Preventing Injuries While Training


LeBron James, at 35 years old, is still an athletic phenom, and one of the most recognizable athletes on the planet. Up until the 2016-17 season, James averaged more than 75 games per regular season. In the 2017-18 season, he played all 82 regular-season games at age 34! His average time off the bench due to injuries for his first 15 seasons is just 7.07%. As someone on the tail-end of his career, he can still rack up a 33/10/8 output on any given day. How does he do it?

Yahoo Finance reported that LeBron allocates about $1.5 million every year to maintain his body. Part of the expenses goes to treatments like a cryo chamber, a hyperbaric chamber, and a team of people supervising his diet.

You’re athletic yourself, and you play basketball, baseball, and football. You could afford a few shoes a year, annual gym membership and a mouthguard. You can still maximize your gym membership to keep away from injuries when your training or doing sports.

Putting Things into Perspective

An excellent way to motivate you to train better and stay away from injuries is to understand how Americans are spending their dollars on exercise and gym-related expenses.

An estimated 53% of Americans spend money on a gym membership, and not all of them take advantage of this expense item. 6.3% accounts for those not using their membership at all. Translated to cash, this amounts to 5.1 million people flushing down the toilet $1.8 billion!

That alone should motivate you to go to the gym at least four times a week!

Preventing Injuries While Training

American Football player

You can get injured during a game but also when you’re training. Typical injuries include pulled muscle, sprained ankle, shoulder, and knee injuries.

The first step you should take is to consult a doctor, mainly if you are within a specific age bracket. Here are a few ways to prevent injuries while training:

  1. Get that heart rate up first. Your body needs to warm up first before you start your strenuous exercises. Hit the treadmill or the bike. Start slow and gradually build up speed. If you’re 45 – 49 years old, healthy, with no health conditions but a beginner, try to elevate your heart rate to between 104 to 121 beats per minute.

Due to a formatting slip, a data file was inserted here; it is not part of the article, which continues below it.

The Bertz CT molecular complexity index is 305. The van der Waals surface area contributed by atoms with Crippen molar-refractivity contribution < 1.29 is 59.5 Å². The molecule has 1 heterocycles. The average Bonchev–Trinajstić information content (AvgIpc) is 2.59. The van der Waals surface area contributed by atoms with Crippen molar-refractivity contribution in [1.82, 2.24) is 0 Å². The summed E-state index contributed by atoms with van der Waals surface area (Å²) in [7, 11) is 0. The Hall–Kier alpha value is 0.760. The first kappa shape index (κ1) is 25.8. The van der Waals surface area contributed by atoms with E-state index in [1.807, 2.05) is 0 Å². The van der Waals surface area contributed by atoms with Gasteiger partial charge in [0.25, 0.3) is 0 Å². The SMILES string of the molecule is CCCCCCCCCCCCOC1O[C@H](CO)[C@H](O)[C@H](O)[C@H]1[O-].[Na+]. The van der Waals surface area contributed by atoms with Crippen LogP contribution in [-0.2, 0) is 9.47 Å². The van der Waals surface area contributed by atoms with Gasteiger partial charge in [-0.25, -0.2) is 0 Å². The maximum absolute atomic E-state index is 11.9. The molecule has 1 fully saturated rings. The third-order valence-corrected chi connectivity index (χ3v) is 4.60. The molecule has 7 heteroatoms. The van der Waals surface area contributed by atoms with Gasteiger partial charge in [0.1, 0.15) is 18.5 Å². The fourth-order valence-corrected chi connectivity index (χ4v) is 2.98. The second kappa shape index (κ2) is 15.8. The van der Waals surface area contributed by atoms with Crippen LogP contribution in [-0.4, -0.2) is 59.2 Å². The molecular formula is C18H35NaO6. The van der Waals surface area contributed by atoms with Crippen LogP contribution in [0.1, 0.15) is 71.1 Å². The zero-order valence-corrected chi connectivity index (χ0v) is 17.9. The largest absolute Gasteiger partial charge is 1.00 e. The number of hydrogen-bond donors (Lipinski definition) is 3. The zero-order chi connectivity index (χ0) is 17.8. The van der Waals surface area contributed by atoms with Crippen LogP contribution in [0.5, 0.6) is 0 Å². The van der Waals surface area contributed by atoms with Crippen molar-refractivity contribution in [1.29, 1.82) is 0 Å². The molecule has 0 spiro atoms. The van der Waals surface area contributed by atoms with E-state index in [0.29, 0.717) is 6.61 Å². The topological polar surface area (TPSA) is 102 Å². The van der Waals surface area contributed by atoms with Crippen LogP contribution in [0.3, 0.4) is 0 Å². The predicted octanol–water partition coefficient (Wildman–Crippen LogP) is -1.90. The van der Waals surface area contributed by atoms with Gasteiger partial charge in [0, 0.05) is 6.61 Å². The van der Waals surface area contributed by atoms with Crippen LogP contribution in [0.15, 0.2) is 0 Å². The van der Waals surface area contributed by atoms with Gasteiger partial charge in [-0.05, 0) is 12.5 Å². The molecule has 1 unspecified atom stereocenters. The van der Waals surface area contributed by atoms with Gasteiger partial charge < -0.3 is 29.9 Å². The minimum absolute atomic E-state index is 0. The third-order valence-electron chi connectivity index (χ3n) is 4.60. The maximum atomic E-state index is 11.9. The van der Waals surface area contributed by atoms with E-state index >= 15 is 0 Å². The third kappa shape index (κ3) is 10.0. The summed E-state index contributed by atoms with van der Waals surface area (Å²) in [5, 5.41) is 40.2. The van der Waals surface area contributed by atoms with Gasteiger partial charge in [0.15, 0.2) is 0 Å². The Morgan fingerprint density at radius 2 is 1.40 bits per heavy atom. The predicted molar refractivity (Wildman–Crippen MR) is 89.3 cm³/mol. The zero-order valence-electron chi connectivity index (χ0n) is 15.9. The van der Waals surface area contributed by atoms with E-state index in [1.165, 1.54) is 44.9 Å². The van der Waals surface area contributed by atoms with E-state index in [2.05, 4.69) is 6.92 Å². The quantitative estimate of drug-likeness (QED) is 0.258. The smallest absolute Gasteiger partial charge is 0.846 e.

2. Stretch. Make sure that you stretch every primary muscle from your neck down to your ankles. Gym walls would usually contain graphical instructions on what to do, or ask the help of a trainer.
  3. Know thy limits. At 45, you wouldn’t have the strength that you had when you were 25. Train smart and be realistic about your pace in the gym and the number of exercises that you do. Taking on too much is a surefire formula to get injured.
  4. Hydrate properly. Drink fluids properly. If you’re doing a strict circuit training routine, take sips of water only after a set. Intense weight training and cardio workouts will require you to drink more.
  5. Respect what your body is saying. Don’t push your body beyond the breaking point. Acknowledge that you have pains in your joints and avoid straining these problem areas too much. Slowly build up your workout. Give your body the needed rest and recovery period.
  6. Dress the part. Wear the proper gear and equipment. If you’re doing plenty of running, wear running shoes. Are you doing heavy lifting? Get those shoes with safety features.

Even with proper care, you’ll get hit by injuries. The goal is to minimize the chances. Consult with medical practitioners and professional trainers before proceeding with your workout routine.


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